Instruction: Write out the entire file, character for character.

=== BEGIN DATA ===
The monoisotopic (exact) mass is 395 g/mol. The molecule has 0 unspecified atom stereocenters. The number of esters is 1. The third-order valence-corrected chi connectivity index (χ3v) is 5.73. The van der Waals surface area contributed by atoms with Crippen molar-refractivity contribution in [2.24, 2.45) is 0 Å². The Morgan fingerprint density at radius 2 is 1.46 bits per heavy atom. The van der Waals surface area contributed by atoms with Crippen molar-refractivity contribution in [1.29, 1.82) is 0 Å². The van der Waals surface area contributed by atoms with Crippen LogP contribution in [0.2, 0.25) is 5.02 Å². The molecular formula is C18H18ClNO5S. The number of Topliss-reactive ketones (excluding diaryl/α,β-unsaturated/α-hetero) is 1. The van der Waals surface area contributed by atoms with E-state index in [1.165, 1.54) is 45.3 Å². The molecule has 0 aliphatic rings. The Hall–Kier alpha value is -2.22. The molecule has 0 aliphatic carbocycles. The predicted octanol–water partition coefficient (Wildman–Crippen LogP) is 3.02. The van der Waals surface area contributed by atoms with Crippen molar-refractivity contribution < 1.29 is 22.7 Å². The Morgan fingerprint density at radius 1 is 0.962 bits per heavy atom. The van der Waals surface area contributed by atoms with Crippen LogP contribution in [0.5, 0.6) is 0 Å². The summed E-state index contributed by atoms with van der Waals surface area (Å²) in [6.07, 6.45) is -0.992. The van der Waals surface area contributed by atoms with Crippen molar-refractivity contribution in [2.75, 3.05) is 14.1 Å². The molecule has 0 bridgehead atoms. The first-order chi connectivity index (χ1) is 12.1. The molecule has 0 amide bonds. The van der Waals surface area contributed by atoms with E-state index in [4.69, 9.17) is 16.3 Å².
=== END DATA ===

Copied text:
The monoisotopic (exact) mass is 395 g/mol. The molecule has 0 unspecified atom stereocenters. The number of esters is 1. The third-order valence-corrected chi connectivity index (χ3v) is 5.73. The van der Waals surface area contributed by atoms with Crippen molar-refractivity contribution in [2.24, 2.45) is 0 Å². The Morgan fingerprint density at radius 2 is 1.46 bits per heavy atom. The van der Waals surface area contributed by atoms with Crippen molar-refractivity contribution in [1.29, 1.82) is 0 Å². The van der Waals surface area contributed by atoms with Crippen LogP contribution in [0.2, 0.25) is 5.02 Å². The molecular formula is C18H18ClNO5S. The number of Topliss-reactive ketones (excluding diaryl/α,β-unsaturated/α-hetero) is 1. The van der Waals surface area contributed by atoms with E-state index in [1.165, 1.54) is 45.3 Å². The molecule has 0 aliphatic rings. The Hall–Kier alpha value is -2.22. The molecule has 0 aliphatic carbocycles. The predicted octanol–water partition coefficient (Wildman–Crippen LogP) is 3.02. The van der Waals surface area contributed by atoms with Crippen molar-refractivity contribution < 1.29 is 22.7 Å². The Morgan fingerprint density at radius 1 is 0.962 bits per heavy atom. The van der Waals surface area contributed by atoms with Crippen LogP contribution in [0.5, 0.6) is 0 Å². The summed E-state index contributed by atoms with van der Waals surface area (Å²) in [6.07, 6.45) is -0.992. The van der Waals surface area contributed by atoms with Crippen molar-refractivity contribution in [2.75, 3.05) is 14.1 Å². The molecule has 0 bridgehead atoms. The first-order chi connectivity index (χ1) is 12.1. The molecule has 0 amide bonds. The van der Waals surface area contributed by atoms with E-state index in [4.69, 9.17) is 16.3 Å².